An Aspirin a Day?
Dale Petersen MD – Building Health
The health adage used to be “An apple a day keeps the doctor away.” In today’s society, in which fruit and vegetable consumption is low and the reliance on drugs is high, a more apt description of our attitude toward health is “An aspirin a day keeps the doctor at bay.” It seems that more people in the United States are taking an aspirin a day than are eating an apple a day.
Rather than increase their intake of fresh produce, an alarming number of people have adopted the popular myth that the single best step a person can take to protect his or her health is to take an aspirin a day. My experience is that most have no idea why they are doing so. When I ask why a person is taking an aspirin a day the most common response I receive is, “I don’t know. I heard it was a good thing to do.”
Is taking an aspirin a day a good thing? My opinion is that it is not. It is simply a dangerous substitute for providing the body with the nutrients it needs to function properly. Aspirin is a drug, and drugs are inevitably associated with undesirable side effects. Aspirin is no exception.
Ironically, it is one of aspirin’s toxic effects that accounts for its popularity. As little as 75 mg. of aspirin will poison the body’s platelets, making them incapable of performing the function for which they are designed, clumping together to stop bleeding at a site of injury. Since it takes at least 48 hours for the body to manufacture enough new platelets to do the job of plugging leaks in the vascular system, an individual will be at increased risk for bruising or bleeding internally for two days after taking a single 81 mg. baby aspirin.
Why would someone choose to accept this risk? I believe that it is generally due to ignorance, of not realizing that the risk exists. The fact that an aspirin a day actually increases the risk of stroke in most people is the aspirin industry’s dirty little secret.
To make an informed decision about any action one must ask three questions. What are the benefits? What are the risks? What are the alternatives?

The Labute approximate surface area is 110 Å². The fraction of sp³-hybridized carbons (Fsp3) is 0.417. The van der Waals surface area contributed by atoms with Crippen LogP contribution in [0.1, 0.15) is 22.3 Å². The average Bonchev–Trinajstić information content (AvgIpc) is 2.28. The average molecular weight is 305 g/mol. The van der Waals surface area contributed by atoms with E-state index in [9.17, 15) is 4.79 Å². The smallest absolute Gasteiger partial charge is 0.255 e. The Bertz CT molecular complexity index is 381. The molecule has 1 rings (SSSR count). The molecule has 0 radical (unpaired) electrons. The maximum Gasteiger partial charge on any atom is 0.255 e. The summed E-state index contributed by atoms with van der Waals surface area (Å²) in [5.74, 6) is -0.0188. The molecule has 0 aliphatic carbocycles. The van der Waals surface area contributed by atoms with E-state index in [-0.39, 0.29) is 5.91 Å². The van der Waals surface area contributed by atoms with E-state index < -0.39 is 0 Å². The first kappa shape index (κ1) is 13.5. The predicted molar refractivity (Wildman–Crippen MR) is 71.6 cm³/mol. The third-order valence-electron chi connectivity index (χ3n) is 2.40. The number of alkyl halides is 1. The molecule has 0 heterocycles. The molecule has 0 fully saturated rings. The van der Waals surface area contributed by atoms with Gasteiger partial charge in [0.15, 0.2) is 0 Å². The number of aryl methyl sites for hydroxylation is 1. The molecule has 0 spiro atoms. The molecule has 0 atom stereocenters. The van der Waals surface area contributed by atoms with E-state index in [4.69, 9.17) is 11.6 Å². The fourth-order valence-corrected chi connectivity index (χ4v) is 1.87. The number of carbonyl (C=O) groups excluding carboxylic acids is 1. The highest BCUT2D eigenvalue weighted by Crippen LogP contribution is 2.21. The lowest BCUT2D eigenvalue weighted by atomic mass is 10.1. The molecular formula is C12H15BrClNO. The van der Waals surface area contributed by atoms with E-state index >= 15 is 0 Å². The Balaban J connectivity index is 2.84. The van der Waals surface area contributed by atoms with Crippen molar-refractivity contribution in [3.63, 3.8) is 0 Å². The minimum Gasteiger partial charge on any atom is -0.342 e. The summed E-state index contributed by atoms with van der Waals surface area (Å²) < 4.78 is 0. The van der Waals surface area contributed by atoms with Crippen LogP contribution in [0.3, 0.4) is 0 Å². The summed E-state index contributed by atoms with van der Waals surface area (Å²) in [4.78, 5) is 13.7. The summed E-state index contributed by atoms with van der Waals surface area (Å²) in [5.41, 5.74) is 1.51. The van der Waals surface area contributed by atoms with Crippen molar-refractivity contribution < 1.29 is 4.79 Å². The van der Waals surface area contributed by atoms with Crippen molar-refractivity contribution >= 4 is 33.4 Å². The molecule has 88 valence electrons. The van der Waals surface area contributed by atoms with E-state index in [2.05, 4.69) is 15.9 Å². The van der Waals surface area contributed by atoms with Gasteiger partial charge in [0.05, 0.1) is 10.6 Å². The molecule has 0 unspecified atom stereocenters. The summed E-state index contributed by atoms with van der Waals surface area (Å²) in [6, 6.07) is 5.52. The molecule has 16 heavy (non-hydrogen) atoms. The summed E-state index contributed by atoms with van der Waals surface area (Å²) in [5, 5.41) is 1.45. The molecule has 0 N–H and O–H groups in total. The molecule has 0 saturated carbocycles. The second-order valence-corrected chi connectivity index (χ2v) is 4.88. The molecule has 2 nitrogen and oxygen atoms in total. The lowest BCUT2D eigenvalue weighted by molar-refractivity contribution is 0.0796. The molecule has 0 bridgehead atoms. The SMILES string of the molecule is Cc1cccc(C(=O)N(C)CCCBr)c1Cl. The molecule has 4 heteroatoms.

In our culture the benefits of any drug are magnified and the risks associated with that drug are minimized or ignored. Pharmaceutical advertisements display beautiful pictures and play soft music while an announcer proclaims the virtues of the product. At the end, in fast, hushed tones, a partial list of possible side effects is given almost as an inconsequential afterthought.
What are the benefits of taking an aspirin a day? Aspirin poisons platelets and prevents them from clumping together. If you have not been giving your body the nutrients necessary to produce healthy platelets they will be sticky and tend to clump together even when no injury is present. These clumps can clog a narrowed artery and be one of the factors that trigger a heart attack. Taking an aspirin a day will virtually guarantee that your platelets do not clump together unnecessarily.
What are the risks of taking an aspirin a day? Once poisoned, your platelets cannot work under any circumstance. This means that a minor bump can result in a significant bruise and that nosebleeds are more likely to occur.
Dr. Dale Peterson is a graduate of the University of Minnesota College of Medicine. He completed his residency in FamilyMedicine at the University of Oklahoma. He is a past president of the Oklahoma Academy of Family Physicians. He had a full-time family practice in Edmond, Oklahoma, for over 20 years and was a Chief of Staff of the Edmond Hospital. He was active in teachingfor many years as a Clinical Professor of Family Medicine through the Oklahoma University Health Sciences Center.
Dr. Peterson left his full-time family practice in 1999 to consult with individuals who are seeking ways to restore and maintain their health through improved nutrition and other lifestyle changes. He founded the Wellness Clubs of America to give people access to credible information on supporting and maintaining their health. His monthly wellness letter, Health by Design, and his Health by Design E-Newsletter provide helpful information to individuals interested in preventing and conquering health challenges. His book Building Health by Design: Adding Life to Your Years and Years to Your Life was released in December 2010.
Dr. Peterson speaks regularly on subjects related to health and nutrition. He hosted a weekly radio program,Your Health Matters, on KTOK in Oklahoma City for five years. For the past nine years he has addressed questions from across the nation on his Your Health Matters weekly teleconference.He offers a free video LifeXtension course at www.drdalepeterson.com.
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